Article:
Why? Well even though diets like keto and Paleo are right on trend, the Mediterranean diet never (and probably won’t ever) go out of style, as it’s sustainable and easy to implement without the onerous restrictions of these “up and coming” diets. It's also backed by a wide variety of scientifically-proven benefits. It’s been shown to lower the risk of heart disease and Type 2 diabetes, says Kelly Jones MS, RD, CSSD, LDN, and it’s rich in fiber, antioxidants, and other phytochemicals to make it a great anti-inflammatory way of living, she adds. “On top of that, we are seeing diets very rich in fiber and plants are able to better support the microbiome, or the balance of healthy flora in our gastrointestinal tract,” she adds.
However, it's not always clear what it actually looks like to eat a Mediterranean diet on a day-to-day basis. I know there's lots of olive oil involved, some wine, and definitely some salmon...but apart from that, because the eating plan is so broad, it's kind of hard to know if you're doing it right. That's why I talked to nutrition experts to get a breakdown of the Mediterranean diet macros, plus what a healthy, well-portioned plate would look like.
Curious about other benefits of the Mediterranean diet? This video has you covered:
Start with vegetables—lots of them
“If I were to build a plate I would load about 50 percent with darkly colored vegetables like leafy greens and beets in a salad," says Dana Angelo White, MS, RD, ATC. "To mix things up I would have roasted veggies like broccoli, tomatoes cauliflower and carrots."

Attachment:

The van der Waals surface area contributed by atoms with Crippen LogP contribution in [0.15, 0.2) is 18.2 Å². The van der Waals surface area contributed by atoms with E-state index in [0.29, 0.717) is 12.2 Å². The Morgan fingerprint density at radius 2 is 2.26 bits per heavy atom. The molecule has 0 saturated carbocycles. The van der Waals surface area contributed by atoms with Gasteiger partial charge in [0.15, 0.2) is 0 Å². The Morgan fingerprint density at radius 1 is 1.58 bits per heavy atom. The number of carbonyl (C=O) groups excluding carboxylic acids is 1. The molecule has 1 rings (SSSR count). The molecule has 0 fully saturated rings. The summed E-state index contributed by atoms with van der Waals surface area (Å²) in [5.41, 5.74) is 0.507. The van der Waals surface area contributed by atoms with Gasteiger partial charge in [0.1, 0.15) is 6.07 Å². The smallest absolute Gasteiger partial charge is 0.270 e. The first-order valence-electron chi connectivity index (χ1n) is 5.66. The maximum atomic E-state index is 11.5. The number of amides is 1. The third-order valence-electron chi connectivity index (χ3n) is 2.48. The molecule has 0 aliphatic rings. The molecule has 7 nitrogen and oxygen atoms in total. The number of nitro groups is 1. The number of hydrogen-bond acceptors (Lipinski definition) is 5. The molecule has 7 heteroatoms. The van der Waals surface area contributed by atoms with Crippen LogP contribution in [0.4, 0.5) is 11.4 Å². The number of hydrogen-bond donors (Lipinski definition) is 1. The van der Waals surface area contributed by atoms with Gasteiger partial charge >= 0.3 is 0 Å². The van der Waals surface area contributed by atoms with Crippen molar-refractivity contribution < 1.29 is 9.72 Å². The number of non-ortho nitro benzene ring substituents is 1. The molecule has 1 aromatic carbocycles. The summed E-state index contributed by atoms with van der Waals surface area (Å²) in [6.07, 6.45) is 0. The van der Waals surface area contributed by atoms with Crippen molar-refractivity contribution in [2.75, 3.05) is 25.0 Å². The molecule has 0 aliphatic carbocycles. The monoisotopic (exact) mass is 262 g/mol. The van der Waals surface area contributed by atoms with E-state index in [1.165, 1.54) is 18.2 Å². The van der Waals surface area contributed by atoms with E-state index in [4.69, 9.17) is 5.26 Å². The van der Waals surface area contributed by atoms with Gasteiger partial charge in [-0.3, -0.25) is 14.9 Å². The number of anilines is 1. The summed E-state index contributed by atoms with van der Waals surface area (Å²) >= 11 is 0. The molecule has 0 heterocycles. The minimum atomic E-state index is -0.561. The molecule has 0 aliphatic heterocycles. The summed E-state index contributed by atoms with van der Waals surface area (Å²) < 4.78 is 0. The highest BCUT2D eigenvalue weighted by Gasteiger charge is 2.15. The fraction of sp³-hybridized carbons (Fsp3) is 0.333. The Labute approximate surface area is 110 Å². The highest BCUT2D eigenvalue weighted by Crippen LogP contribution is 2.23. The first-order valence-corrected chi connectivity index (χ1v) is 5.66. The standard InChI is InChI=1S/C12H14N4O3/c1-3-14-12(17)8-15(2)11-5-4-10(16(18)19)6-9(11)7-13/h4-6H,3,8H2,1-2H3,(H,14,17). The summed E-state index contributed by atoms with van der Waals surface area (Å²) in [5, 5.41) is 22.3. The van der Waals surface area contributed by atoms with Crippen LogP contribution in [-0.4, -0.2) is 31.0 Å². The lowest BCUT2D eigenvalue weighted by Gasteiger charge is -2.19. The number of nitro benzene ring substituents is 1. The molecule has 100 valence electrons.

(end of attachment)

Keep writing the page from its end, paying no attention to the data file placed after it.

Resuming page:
It’s better to go with more greens and less-starchy veggies when possible, and leave the starchy ones, like squash, sweet potatoes, and white potatoes, for the carbohydrates section. However, you can use these in the veggie section if you are creating a mix of these other lower-carb and high fiber greens. And always—go for the rainbow. Peppers, zucchini, tomatoes, and more!
You can also enjoy fruit—such as with yogurt for dessert with salad for sweetness. Some Mediterranean diet-approved fruits are grapes, apples, dates, berries, melons, peaches, citrus, tomato, and avocado, says Jones.
Carbs should be 25 percent of your meal
Mediterranean living is nothing like keto—carbs are welcomed. “Whole grain carbs are recommended, so 25 percent of the plate would be designated for healthy fiber-filled carbs and the occasional sweet treat,” says White.
But the pro-carbs stance doesn't mean it's fettuccine alfredo night every night. Jones says the best whole grains for this eating plan include whole wheat pasta, spelt-based breads, brown rice, quinoa, and oats. "Starchy vegetables such as sweet potatoes, corn, and pumpkin may make up this additional section of the plate too,” she adds.
The remaining 25 percent of your plate should be protein
“Lean protein from fish, poultry, even lean beef can be included in moderation,” says White of the best protein options for the Mediterranean diet. However, make sure it takes up just one-fourth of the plate, she says (aka that last remaining quarter)—which should be about four to five ounces of protein.